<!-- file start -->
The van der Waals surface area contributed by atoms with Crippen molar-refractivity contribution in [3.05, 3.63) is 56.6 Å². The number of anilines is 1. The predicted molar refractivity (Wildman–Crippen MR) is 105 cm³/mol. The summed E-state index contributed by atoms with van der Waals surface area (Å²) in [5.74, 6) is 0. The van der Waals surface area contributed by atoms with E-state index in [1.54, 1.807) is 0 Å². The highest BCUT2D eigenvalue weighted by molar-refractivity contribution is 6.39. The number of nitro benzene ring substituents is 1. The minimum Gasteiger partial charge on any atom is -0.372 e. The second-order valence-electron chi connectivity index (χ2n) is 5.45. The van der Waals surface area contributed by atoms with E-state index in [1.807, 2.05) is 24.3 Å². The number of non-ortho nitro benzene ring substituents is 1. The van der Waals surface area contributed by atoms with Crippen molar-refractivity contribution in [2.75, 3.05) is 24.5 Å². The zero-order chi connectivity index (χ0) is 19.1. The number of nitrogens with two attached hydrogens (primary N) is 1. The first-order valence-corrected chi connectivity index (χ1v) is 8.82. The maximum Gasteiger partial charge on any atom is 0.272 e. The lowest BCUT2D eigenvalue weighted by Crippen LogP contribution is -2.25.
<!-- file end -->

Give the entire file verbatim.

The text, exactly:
The van der Waals surface area contributed by atoms with Crippen molar-refractivity contribution in [3.05, 3.63) is 56.6 Å². The number of anilines is 1. The predicted molar refractivity (Wildman–Crippen MR) is 105 cm³/mol. The summed E-state index contributed by atoms with van der Waals surface area (Å²) in [5.74, 6) is 0. The van der Waals surface area contributed by atoms with E-state index in [1.54, 1.807) is 0 Å². The highest BCUT2D eigenvalue weighted by molar-refractivity contribution is 6.39. The number of nitro benzene ring substituents is 1. The minimum Gasteiger partial charge on any atom is -0.372 e. The second-order valence-electron chi connectivity index (χ2n) is 5.45. The van der Waals surface area contributed by atoms with E-state index in [1.807, 2.05) is 24.3 Å². The number of non-ortho nitro benzene ring substituents is 1. The van der Waals surface area contributed by atoms with Crippen molar-refractivity contribution in [2.75, 3.05) is 24.5 Å². The zero-order chi connectivity index (χ0) is 19.1. The number of nitrogens with two attached hydrogens (primary N) is 1. The first-order valence-corrected chi connectivity index (χ1v) is 8.82. The maximum Gasteiger partial charge on any atom is 0.272 e. The lowest BCUT2D eigenvalue weighted by Crippen LogP contribution is -2.25.